Retail condos the latest trend in trendy LES market

Premier Equities among retail players making moves in neighborhood

New York /
Nov.November 16, 2015 02:34 PM

It’s no secret that the Lower East Side is appealing to real estate investors, and that’s playing out in the latest trend to hit the trendy neighborhood: a retail condominium boom.

Investors are increasingly selling retail condos – which are created during condo conversions of apartment buildings with ground-floor retail space – to take advantage of rising rent prices on the Lower East Side.

In a recent deal, Atkins & Breskin Co., which is based on the Lower East Side, sold its 5,200-square-foot retail condo at 147 East Houston Street to Midtown-based retail landlord Premier Equities for $5.75 million, according to the Wall Street Journal.

The property has three storefronts boosting its appeal, with one storefront to remain occupied by the Sapphire Lounge nightclub, which pays around $146 per square foot for its 1,000-square-foot space.

Another storefront on the corner of East Houston and Eldridge streets is vacant, while Premier Equities may look to replace the tenant at the third storefront, restaurant Lucky’s Famous Burgers.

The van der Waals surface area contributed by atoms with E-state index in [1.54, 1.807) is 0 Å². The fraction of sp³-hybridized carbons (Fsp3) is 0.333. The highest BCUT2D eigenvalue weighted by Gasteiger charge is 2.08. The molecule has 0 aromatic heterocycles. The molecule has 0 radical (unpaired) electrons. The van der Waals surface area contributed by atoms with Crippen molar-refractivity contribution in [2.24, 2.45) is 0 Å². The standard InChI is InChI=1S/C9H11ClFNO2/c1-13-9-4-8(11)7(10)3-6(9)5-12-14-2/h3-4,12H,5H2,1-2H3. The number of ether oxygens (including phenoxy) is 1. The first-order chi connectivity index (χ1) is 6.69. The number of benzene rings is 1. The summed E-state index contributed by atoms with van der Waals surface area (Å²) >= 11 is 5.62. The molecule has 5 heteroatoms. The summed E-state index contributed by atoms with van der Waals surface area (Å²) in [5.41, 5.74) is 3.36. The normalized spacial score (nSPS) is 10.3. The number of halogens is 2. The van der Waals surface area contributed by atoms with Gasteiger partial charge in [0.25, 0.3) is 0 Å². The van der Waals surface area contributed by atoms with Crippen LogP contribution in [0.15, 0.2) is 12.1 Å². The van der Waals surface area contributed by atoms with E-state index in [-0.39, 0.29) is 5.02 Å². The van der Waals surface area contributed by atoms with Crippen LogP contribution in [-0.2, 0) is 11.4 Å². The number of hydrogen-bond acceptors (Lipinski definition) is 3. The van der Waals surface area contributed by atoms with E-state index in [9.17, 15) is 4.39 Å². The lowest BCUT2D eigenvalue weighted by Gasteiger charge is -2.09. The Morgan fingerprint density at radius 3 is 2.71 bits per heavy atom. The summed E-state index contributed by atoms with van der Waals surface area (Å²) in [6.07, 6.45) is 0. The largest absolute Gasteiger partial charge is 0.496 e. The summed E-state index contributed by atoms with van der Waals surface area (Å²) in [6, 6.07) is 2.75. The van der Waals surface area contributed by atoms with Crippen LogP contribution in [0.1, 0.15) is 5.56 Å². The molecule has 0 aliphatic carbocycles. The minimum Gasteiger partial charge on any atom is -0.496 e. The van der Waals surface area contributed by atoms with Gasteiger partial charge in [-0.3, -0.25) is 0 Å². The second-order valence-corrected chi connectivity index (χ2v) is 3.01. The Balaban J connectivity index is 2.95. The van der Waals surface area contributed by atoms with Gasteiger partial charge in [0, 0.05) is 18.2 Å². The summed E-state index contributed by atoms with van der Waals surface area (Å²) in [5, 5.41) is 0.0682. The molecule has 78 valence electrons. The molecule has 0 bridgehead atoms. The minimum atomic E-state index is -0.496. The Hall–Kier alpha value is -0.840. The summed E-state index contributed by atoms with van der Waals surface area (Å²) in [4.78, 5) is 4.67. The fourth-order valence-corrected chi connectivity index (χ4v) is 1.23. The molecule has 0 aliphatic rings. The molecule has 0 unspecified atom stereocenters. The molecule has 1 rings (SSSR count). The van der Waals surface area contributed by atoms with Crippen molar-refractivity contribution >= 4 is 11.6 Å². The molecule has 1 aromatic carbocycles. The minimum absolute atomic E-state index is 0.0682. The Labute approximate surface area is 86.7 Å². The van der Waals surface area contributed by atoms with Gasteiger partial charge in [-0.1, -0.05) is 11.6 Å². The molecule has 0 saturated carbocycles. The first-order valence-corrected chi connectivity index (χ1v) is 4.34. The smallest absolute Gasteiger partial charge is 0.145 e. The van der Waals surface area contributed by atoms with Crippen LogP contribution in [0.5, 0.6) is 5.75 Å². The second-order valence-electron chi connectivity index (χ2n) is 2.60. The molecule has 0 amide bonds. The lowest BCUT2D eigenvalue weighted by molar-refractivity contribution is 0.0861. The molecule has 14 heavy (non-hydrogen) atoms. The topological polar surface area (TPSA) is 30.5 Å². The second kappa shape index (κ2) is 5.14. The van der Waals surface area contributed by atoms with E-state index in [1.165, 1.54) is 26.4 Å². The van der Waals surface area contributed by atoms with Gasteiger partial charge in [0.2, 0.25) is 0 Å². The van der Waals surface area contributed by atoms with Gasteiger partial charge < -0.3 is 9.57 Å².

Premier Equities is seeking banks, restaurants or fashion retailers for the space, according to RKF vice president Brian Segall, who along with Chris Masi represented both sides of the transaction.

Segall said the brokerage has found “a very active market” for retail condos in the area, with the firm having recently sold a retail condo at 50 Bond Street, a retail co-op at 684 Broadway and another retail condo not far from 147 East Houston Street.

“With the growth of new development, retail condos are becoming much more prevalent,” Segall said.

The market for office condos, meanwhile, is also picking up throughout Manhattan – with 59 office condo properties having sold for a total of $5.8 billion over the past 12 months, according to Real Capital Analytics. That’s a 134 percent increase year-over-year, according to the firm. [WSJ]Rey Mashayekhi


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